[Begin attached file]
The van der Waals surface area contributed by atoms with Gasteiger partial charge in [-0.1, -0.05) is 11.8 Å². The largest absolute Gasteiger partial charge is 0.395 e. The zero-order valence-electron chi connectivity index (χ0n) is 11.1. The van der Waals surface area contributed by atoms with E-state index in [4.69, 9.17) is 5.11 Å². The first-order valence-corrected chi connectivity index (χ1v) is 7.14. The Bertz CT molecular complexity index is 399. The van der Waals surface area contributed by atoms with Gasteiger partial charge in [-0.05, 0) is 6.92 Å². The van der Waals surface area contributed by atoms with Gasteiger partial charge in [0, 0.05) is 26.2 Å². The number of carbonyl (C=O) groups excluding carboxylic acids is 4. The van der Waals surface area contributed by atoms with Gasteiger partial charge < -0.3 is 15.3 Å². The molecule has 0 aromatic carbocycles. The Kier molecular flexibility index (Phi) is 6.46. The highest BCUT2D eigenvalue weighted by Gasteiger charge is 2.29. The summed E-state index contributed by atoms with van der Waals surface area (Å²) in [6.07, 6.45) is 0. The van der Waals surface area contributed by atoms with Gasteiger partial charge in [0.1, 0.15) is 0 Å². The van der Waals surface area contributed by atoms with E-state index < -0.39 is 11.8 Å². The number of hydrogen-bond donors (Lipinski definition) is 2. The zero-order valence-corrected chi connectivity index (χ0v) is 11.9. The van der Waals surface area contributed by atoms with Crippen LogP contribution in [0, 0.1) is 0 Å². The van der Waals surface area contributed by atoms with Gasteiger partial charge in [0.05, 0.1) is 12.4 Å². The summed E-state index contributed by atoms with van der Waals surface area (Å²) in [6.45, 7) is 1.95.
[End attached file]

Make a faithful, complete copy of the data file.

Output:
The van der Waals surface area contributed by atoms with Gasteiger partial charge in [-0.1, -0.05) is 11.8 Å². The largest absolute Gasteiger partial charge is 0.395 e. The zero-order valence-electron chi connectivity index (χ0n) is 11.1. The van der Waals surface area contributed by atoms with E-state index in [4.69, 9.17) is 5.11 Å². The first-order valence-corrected chi connectivity index (χ1v) is 7.14. The Bertz CT molecular complexity index is 399. The van der Waals surface area contributed by atoms with Gasteiger partial charge in [-0.05, 0) is 6.92 Å². The van der Waals surface area contributed by atoms with Gasteiger partial charge in [0, 0.05) is 26.2 Å². The number of carbonyl (C=O) groups excluding carboxylic acids is 4. The van der Waals surface area contributed by atoms with Gasteiger partial charge < -0.3 is 15.3 Å². The molecule has 0 aromatic carbocycles. The Kier molecular flexibility index (Phi) is 6.46. The highest BCUT2D eigenvalue weighted by Gasteiger charge is 2.29. The summed E-state index contributed by atoms with van der Waals surface area (Å²) in [6.07, 6.45) is 0. The van der Waals surface area contributed by atoms with Gasteiger partial charge in [0.1, 0.15) is 0 Å². The van der Waals surface area contributed by atoms with E-state index < -0.39 is 11.8 Å². The number of hydrogen-bond donors (Lipinski definition) is 2. The zero-order valence-corrected chi connectivity index (χ0v) is 11.9. The van der Waals surface area contributed by atoms with Crippen LogP contribution in [0, 0.1) is 0 Å². The van der Waals surface area contributed by atoms with Gasteiger partial charge in [0.05, 0.1) is 12.4 Å². The summed E-state index contributed by atoms with van der Waals surface area (Å²) in [6.45, 7) is 1.95.